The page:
AFP, October 9, 2008

Lawyer demands release for Afghan reporter on death row

Kambakhsh's plight has prompted alarm from international media rights groups and governments, and calls for Western-backed President Hamid Karzai to intervene.

KABUL — The lawyer of an Afghan reporter sentenced to death on blasphemy charges accused authorities Thursday of holding his client beyond a legal deadline, as the young man neared a full year in detention.

Parwiz Kambakhsh
Mr Kambaksh was arrested for distributing a pamphlet about women's rights.
RAWA's Appeal ( )

The appeal of Perwiz Kambakhsh -- arrested last October and sentenced to death by a primary court in January -- has been repeatedly delayed because witnesses who had first testified against him did not turn up to court.

"Based on the law, an appeal court can hold a suspect only for two months. Within this two months, it either should rule or otherwise the suspect must be freed," lawyer Mohammad Afzal Shormach Nuristani told reporters.

Nuristani said he had challenged the appeal court in June to present 12 people who had apparently testified against Kambakhsh in his northern home town of Mazar-i-Sharif.

"They can't hold my client because the witnesses don't turn up. This is against the law," Nuristani said.

The reporter, in his early 20s, has alleged torture during his custody. He has said the primary court trial which sentenced him to death 10 months ago lasted only minutes and he was not given legal representation.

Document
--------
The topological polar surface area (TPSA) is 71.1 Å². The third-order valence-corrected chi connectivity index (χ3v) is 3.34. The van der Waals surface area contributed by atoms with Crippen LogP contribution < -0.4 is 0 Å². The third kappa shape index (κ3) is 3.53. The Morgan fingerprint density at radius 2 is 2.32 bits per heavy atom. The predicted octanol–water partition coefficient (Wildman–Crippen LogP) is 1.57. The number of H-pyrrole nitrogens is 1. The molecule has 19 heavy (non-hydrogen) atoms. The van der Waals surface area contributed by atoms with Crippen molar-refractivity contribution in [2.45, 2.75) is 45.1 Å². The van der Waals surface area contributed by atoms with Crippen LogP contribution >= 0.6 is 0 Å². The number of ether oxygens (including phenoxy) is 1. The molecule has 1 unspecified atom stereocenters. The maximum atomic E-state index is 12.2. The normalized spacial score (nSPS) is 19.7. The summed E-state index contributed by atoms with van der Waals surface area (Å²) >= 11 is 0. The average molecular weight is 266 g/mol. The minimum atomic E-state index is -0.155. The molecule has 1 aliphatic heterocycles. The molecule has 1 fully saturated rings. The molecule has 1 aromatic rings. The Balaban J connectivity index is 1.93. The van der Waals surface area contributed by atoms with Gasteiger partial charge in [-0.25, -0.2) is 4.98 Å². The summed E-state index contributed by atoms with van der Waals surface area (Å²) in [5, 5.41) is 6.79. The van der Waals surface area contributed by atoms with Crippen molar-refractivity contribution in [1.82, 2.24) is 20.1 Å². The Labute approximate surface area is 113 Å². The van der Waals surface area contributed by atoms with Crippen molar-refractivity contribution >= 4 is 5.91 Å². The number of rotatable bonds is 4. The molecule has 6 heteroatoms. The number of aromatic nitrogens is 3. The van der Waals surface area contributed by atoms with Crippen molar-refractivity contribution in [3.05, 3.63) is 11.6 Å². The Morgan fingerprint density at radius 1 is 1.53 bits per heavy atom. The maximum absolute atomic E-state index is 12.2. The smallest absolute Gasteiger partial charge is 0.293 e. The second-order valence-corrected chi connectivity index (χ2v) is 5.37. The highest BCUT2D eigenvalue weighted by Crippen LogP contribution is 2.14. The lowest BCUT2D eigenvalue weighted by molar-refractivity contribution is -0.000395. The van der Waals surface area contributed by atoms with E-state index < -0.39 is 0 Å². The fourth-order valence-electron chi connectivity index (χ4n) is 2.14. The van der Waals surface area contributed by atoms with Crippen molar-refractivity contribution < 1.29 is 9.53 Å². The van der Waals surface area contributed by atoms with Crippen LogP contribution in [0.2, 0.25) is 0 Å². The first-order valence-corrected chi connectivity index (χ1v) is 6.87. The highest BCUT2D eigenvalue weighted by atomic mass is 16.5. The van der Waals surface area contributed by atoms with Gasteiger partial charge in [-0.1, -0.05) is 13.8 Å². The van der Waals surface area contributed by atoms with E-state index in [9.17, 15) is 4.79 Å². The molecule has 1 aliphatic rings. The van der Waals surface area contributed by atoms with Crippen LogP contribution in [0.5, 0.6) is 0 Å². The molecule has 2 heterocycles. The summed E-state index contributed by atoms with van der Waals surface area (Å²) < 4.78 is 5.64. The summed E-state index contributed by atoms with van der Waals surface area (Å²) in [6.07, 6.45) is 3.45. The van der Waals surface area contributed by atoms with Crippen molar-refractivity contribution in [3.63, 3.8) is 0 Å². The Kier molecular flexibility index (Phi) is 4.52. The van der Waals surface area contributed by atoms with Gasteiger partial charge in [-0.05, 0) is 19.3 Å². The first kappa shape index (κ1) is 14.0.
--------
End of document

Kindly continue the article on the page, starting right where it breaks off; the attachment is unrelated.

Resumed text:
A university student of journalism, he was convicted of blasphemy for distributing an article he downloaded from the Internet which questioned aspects of Islam.

The article raised issues about the Koran, the Prophet Mohammad and Islam's views on women.

Afghanistan's judicial system is based on Islamic Sharia law, which forbids criticism of Islam and rules that the death penalty should be applied in cases of blasphemy.

Journalist Sayed Yaqub Ibrahimi says his brother Parwez has been jailed and threatened with death because of his own reporting on human rights violations in the north.
A leading journalist in northern Afghanistan says his brother has been imprisoned on false charges as a way of pressuring him not to write articles critical of local officials and strongmen.
IWPR, Dec.9, 2007

Kambakhsh's plight has prompted alarm from international media rights groups and governments, and calls for Western-backed President Hamid Karzai to intervene.

Reporters Without Borders, an international press freedom group, said the case was "the most emblematic today" of the death penalty being used to intimidate journalists and those who defend free speech.

It was a paradox in a country "under the surveillance of powerful parliamentary democracies," the watchdog body said, referring to world powers such as the United States helping to stabilise the war-torn nation.

"In just one week's time, on 17 October, he will begin his second year in detention, which in itself is an appalling punishment for someone whose only crime was to have downloaded and kept articles about the role of women in Muslim society," it said.

Its statement was to mark the October 10 World Day Against the Death Penalty.

A booming media is one of the successes of post-Taliban Afghanistan but journalists are at the same time subjected to intimidation from the courts, officials, extremist insurgents and US-led military.

In a recent case, a court last month sentenced an ex-journalist to 20 years in prison each for publishing a translation of the Koran alleged to contain errors.

Another reporter was released from a US military base in September after being held for nearly a year without charge.

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